And so, the chapter-ending goal of Operation New Tit has since been scheduled. I'll be going in for the first part in a month's time – that's the surgery to ensure a better shape for my boob (at the moment I fear it looks like a clenched fist) and to fit me with an A-list implant worthy of a modest-busted Dolly Parton. ('Fit' is the wrong terminology, I'm sure. That makes me sound like a BMW going in for a service.) I then have four weeks to recover before going back for the second, smaller procedure. And that's the one that fascinates me most, because its purpose is to make me a nipple. 

I know that getting a new nipple is hardly life-changingly necessary. I was never a topless sunbather, nor does my livelihood depend on me having the perfect pair. (I wonder whether Keeley Hazell's earnings would halve if she were a nipple down?) The new nip won't serve any purpose on a cancer-curing front, and I'm not even going to have any sensation in it – there's next to no feeling in my left boob, and it can't be restored. So I'm kind of thinking of it as a gift to P. After all, he's going to be the only one who sees it. Then again, after my mastectomy I happily showed off my non-tit to any interested party within a ten-mile radius, so maybe there's hope for my page three debut yet.

The nip-op will most likely be done under local anaesthetic, which I'm really chuffed about – hell, this is a process I'm going to want to be party to. Not least after the way Smiley Surgeon described it. If you'll excuse the non-medical terminology, in short what he'll be doing is lifting the skin that lies where my nipple was (the skin that originally came from my back, as those of you who've been concentrating will remember), then twisting it into a point which he'll then fix in place to form a small mound that pretty much matches the height of my right nipple. It'll be higher than a bee sting, but flatter than a coconut macaroon. More of a nub, I suppose. (A nupple, if you will.) As Smiley Surgeon described this to me (not in confectionery terms, I should add), he opened his suit jacket slightly and mimed the process by pointing to his own nipple. In much the same way that it's impossible to say 'spiral staircase' without doing that twirly motion with your index finger. I couldn't help but titter like a pubescent boy at the back of the class, of course. P looked mortified.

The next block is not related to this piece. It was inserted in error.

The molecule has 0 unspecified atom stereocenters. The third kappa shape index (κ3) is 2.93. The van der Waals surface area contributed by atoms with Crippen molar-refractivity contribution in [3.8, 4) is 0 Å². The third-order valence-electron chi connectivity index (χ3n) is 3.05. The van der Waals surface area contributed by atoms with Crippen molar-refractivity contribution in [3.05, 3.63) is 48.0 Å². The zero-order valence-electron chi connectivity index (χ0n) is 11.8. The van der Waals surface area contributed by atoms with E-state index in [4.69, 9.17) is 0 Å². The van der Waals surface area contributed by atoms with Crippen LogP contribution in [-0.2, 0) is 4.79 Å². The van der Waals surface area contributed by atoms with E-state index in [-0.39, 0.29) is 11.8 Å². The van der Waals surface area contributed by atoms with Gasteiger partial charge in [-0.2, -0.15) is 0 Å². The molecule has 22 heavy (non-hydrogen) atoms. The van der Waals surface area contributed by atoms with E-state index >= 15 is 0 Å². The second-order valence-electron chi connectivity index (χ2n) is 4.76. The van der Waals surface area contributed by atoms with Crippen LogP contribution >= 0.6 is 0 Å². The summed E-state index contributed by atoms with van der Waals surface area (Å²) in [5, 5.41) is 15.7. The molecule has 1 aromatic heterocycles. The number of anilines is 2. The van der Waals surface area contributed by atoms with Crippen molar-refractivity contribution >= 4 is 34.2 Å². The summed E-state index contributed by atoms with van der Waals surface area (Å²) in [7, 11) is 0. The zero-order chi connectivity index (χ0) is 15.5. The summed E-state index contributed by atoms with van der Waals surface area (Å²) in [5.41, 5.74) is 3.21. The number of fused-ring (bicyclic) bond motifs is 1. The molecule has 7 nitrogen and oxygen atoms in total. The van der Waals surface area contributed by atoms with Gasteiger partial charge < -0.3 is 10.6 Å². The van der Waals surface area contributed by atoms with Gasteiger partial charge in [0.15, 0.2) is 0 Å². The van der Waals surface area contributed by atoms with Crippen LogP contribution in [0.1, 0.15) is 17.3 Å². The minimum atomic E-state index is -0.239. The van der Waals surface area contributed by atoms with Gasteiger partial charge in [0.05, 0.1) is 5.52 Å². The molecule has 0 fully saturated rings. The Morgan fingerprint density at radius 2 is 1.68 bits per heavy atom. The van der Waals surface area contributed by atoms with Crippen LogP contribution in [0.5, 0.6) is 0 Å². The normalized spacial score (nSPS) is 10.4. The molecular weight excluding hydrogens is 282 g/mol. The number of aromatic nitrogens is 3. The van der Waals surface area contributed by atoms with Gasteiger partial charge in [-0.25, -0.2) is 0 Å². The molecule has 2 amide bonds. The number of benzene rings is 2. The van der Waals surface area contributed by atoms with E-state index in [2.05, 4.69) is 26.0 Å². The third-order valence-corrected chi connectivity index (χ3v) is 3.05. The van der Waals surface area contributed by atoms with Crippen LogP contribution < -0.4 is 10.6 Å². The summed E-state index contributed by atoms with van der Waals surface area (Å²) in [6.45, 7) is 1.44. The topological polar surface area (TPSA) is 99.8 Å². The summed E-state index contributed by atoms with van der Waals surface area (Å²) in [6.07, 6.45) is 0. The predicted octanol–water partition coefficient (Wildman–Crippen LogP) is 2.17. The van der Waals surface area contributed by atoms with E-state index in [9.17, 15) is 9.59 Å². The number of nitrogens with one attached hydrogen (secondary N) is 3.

I doubt I'm alone in wanting to witness a medical marvel such as the creation of a nipple. And I'm sure that, for SS, being able to answer 'I made a nipple' to the 'what did you do at work today?' question is worth his doctorate alone. I wonder whether he uses the same mould as the faux-nipples made famous by Samantha in Sex and the City? Or whether it's more like the plastic tits made famous by Gazza? Either way, it's a project that's more than worthy of a Blue Peter badge. 'All you'll need today, kids, is the lid from a Fairy Liquid bottle and some sticky-back plastic. Here's one I made earlier.' (If the BBC are looking for a new scandal, I'm happy to hand this one over.)